This one was supposed to be one of the top games of the day, and it didn’t disappoint. With major NFC Wild Card implications on the line, the Seahawks handed the Panthers their first home loss of the season, coming back to win the see-saw battle, 30-27.
Russell Wilson engineered two scoring drives in the final half of the fourth quarter to erase a seven-point deficit. On 4th and 3 at the Carolina 35-yard line, Wilson tossed a perfect pass to David Moore for a touchdown to tie the game at 27.
Then after a missed Carolina field goal, Wilson moved the Seahawks 45 yards on seven plays in 1:40 to kick their own game-winning field goal. Seattle led for just five minutes in the game, which was tied four separate times, prior to the game-winner from Sebastian Janikowski.
With the Seattle victory, both the Seahawks and Panthers are now 6-5, and the Seahawks hold the important tiebreaker.
The Broncos were stout in this area as well, but the reason Seattle won this game was because of its redzone defense. Carolina scored touchdowns on just three of seven trips inside the Seattle 20-yard line.
On the other four possesses, the Panthers settled for two field goals, threw an interception and turned the ball over on downs. The Panthers failed to score any points on trips inside the Seahawks 10-yard line twice.
Normally, ‘Best Play’ or ‘Best History’ follows ‘Best Game’ on our list of superlatives, but there’s just something about a good old fashion brawl that we all love.
After Donte Moncrief made a beautiful catch along the sidelines, chaos ensued between the Jaguars and Bills.
It turns out Jacksonville could have really used Fournette.
Moncrief’s catch was originally ruled a touchdown, but after review, the officials ruled he was down at the 1-yard line. Without Fournette, Jacksonville was unable to legally punch it in. After a holding penalty and a sack, kicker Josh Lambo then missed a 42-yard field goal.
Buffalo went on to win, 24-21.
Best Plays – Josh Allen 74-yard touchdown strike & Ben Roethlisberger’s 97-yard touchdown toss
This week, two long passing plays took home this honor. Allen’s was the best passing play during the early-games window, as he threw the longest touchdown of any Bills rookie in history.
Wide receiver Robert Foster hauled in the 74-yard score. All the sudden, Foster has at least 94 receiving yards in two consecutive games, and the Bills have won two straight for the first time this season.
Not to be outdone, though, Big Ben threw a 97-yard score to wideout JuJu Smith-Schuster against the Denver Broncos. That gave Pittsburgh a touchdown lead, but it was the last score for the Steelers all day.
Pittsburgh fell in the biggest upset of the afternoon, 24-17, to the Denver Broncos.
The Steelers and Broncos played a weird one in Week 12. Fans saw a blocked field goal, a fake field goal for a touchdown (more on that in a minute), and a 97-yard touchdown, but perhaps the weirdest fact was the Steelers outgained the Broncos by more than 200 yards and lost.
Four giveaways will do that. All four were equally bad, but the last one was the most devastating for the Steelers. On 3rd & goal at the Broncos 2-yard line, the Steelers appeared to run this awkward run-pass option/play action pass play.
It was doomed from the start.
The snap was wide, which threw off the timing, and then Roethlisberger and James Conner bumped into each other. Seconds later, “Big Ben” threw an inexcusable pass to Antonio Brown that two different Broncos could have intercepted.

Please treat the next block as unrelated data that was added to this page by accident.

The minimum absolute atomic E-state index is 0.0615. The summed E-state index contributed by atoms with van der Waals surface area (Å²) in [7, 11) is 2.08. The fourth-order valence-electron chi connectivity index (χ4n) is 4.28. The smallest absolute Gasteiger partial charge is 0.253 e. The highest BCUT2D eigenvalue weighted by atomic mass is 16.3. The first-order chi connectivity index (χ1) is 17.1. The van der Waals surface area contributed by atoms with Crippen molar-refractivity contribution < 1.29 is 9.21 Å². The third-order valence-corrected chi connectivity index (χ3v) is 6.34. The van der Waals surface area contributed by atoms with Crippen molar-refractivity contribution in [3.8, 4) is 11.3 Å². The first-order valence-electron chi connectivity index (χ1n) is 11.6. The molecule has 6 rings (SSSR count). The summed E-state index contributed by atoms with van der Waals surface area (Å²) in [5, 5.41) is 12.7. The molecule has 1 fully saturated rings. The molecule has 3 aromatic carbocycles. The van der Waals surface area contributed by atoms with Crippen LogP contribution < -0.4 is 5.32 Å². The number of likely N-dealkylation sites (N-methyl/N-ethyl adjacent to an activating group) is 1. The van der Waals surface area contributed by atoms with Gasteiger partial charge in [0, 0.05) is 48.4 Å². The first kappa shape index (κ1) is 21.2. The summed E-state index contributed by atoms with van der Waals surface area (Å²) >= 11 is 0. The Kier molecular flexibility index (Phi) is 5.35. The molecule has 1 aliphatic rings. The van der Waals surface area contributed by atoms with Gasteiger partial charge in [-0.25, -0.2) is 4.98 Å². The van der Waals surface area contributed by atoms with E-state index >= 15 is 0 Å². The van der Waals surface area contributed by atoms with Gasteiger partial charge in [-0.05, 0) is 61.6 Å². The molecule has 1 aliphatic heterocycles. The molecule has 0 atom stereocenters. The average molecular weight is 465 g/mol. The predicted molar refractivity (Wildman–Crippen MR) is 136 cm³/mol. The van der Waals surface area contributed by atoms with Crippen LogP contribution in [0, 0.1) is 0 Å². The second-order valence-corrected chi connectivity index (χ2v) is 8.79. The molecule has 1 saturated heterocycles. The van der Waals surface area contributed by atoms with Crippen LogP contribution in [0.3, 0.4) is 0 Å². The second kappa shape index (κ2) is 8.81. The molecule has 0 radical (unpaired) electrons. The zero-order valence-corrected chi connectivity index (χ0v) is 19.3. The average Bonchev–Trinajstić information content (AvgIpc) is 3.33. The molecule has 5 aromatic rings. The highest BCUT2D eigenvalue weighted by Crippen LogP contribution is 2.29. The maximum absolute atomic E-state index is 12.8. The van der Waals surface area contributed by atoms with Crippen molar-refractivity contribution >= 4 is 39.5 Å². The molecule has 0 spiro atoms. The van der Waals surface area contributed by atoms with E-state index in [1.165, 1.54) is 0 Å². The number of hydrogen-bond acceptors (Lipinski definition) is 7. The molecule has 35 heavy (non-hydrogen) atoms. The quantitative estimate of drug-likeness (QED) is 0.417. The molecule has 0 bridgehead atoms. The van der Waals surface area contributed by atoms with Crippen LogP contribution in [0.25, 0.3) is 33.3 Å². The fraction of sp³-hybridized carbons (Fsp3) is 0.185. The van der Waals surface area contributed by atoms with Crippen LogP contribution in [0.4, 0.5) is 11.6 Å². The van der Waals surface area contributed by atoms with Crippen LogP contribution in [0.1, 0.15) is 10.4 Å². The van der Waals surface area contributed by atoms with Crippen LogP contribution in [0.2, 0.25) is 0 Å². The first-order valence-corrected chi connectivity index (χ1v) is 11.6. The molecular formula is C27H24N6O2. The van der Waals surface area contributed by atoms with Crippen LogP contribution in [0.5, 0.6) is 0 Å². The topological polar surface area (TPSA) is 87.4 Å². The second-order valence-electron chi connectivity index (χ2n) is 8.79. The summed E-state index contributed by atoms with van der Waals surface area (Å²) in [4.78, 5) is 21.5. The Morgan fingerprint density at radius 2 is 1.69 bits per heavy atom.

And that was the ballgame. A victory would have moved the Steelers to within half a game of the Kansas City Chiefs for home field advantage, but the loss drops them all the way to the No. 4 seed. The Steelers are also now just 1.5 games ahead of the Baltimore Ravens.
Pittsburgh managed to head into halftime tied because of a brilliantly run fake field goal. Pittsburgh’s two-minute drive stalled at the 2-yard line, but the Steelers snapped the fake field goal straight to kicker Chris Boswell, who found a wide open Alejandro Villanueva for a touchdown.
That seemed to be the spark Pittsburgh needed to keep its winning streak alive Sunday, and it helped the Steelers take an early second-half lead. But three giveaways in the second half doomed Pittsburgh.
This may seem like a typical Pittsburgh loss to a below average team, but don’t sleep on the Broncos. Denver has beaten the Chargers and Steelers in each of the last two weeks, and the Broncos could easily go on a run with Cincinnati, San Francisco, Cleveland and Oakland up next.
Denver is one of three teams in the AFC with a record of 5-6.
Completion percentage is overrated, but 25 in a row is nothing to sneeze at — even in this passing era.
With Drew Brees off this Sunday, the man who replaced him with the Chargers earns our ‘best history’ superlative. Philip Rivers completed his first 25 passes against the Arizona Cardinals and threw just one incompletion the whole game, going 28 of 29 for 259 yards and three touchdowns.
The day gave Rivers’ two NFL records — most consecutive completions to start a game, and highest completion percentage in a game. Mark Brunnell had 22 straight completions to begin a game for the Washington Redskins in 2006, and Kurt Warner previously held the completion percentage record when he went 24 of 26 against Jacksonville in 2009.
ESPN’s Eric Williams reported Sunday night that Melvin Gordon suffered an MCL injury against the Cardinals on Sunday. He left in the third quarter after rushing for 61 yards and two touchdowns on 10 carries.
The seriousness of the injury hasn’t been reported as of Sunday night, but it’s very unlikely Gordon will be ready to face the Steelers next week. Austin Ekeler becomes a must-start running back in every league, but the running back who could see the most increase in playing time is Jackson.